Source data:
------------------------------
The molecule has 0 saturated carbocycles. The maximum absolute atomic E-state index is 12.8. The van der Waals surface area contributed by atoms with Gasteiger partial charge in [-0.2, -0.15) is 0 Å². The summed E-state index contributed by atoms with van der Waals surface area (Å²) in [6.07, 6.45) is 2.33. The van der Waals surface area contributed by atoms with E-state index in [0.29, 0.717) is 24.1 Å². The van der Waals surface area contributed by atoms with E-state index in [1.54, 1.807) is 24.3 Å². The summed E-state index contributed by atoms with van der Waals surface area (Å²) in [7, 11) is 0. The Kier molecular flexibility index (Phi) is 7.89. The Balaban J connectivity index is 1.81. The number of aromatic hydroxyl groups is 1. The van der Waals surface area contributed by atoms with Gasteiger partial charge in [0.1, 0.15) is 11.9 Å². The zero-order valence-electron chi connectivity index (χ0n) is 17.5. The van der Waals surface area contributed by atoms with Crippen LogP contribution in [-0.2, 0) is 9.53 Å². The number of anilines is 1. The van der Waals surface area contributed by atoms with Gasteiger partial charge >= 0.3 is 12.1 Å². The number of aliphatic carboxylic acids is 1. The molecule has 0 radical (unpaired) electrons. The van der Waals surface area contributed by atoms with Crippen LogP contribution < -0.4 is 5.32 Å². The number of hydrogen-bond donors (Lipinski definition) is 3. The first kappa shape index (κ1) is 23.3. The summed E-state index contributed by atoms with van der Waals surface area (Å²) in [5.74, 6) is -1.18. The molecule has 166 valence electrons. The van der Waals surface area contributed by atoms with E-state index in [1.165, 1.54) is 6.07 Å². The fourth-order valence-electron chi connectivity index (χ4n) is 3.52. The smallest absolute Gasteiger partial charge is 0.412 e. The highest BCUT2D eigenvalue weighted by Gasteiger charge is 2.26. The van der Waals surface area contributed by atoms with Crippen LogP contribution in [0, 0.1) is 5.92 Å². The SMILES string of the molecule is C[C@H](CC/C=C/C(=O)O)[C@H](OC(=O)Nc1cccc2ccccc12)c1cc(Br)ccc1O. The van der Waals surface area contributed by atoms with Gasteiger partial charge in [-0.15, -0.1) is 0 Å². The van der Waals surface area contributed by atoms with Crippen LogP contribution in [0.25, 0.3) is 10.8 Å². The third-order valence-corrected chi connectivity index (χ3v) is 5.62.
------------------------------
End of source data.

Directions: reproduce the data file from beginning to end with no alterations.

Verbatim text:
The molecule has 0 saturated carbocycles. The maximum absolute atomic E-state index is 12.8. The van der Waals surface area contributed by atoms with Gasteiger partial charge in [-0.2, -0.15) is 0 Å². The summed E-state index contributed by atoms with van der Waals surface area (Å²) in [6.07, 6.45) is 2.33. The van der Waals surface area contributed by atoms with E-state index in [0.29, 0.717) is 24.1 Å². The van der Waals surface area contributed by atoms with E-state index in [1.54, 1.807) is 24.3 Å². The summed E-state index contributed by atoms with van der Waals surface area (Å²) in [7, 11) is 0. The Kier molecular flexibility index (Phi) is 7.89. The Balaban J connectivity index is 1.81. The number of aromatic hydroxyl groups is 1. The van der Waals surface area contributed by atoms with Gasteiger partial charge in [0.1, 0.15) is 11.9 Å². The zero-order valence-electron chi connectivity index (χ0n) is 17.5. The van der Waals surface area contributed by atoms with Crippen LogP contribution in [-0.2, 0) is 9.53 Å². The number of anilines is 1. The van der Waals surface area contributed by atoms with Gasteiger partial charge >= 0.3 is 12.1 Å². The number of aliphatic carboxylic acids is 1. The molecule has 0 radical (unpaired) electrons. The van der Waals surface area contributed by atoms with Crippen LogP contribution < -0.4 is 5.32 Å². The number of hydrogen-bond donors (Lipinski definition) is 3. The first kappa shape index (κ1) is 23.3. The summed E-state index contributed by atoms with van der Waals surface area (Å²) in [5.74, 6) is -1.18. The molecule has 166 valence electrons. The van der Waals surface area contributed by atoms with E-state index in [1.165, 1.54) is 6.07 Å². The fourth-order valence-electron chi connectivity index (χ4n) is 3.52. The smallest absolute Gasteiger partial charge is 0.412 e. The highest BCUT2D eigenvalue weighted by Gasteiger charge is 2.26. The van der Waals surface area contributed by atoms with Crippen LogP contribution in [0, 0.1) is 5.92 Å². The SMILES string of the molecule is C[C@H](CC/C=C/C(=O)O)[C@H](OC(=O)Nc1cccc2ccccc12)c1cc(Br)ccc1O. The van der Waals surface area contributed by atoms with Gasteiger partial charge in [-0.15, -0.1) is 0 Å². The van der Waals surface area contributed by atoms with Crippen LogP contribution in [0.25, 0.3) is 10.8 Å². The third-order valence-corrected chi connectivity index (χ3v) is 5.62.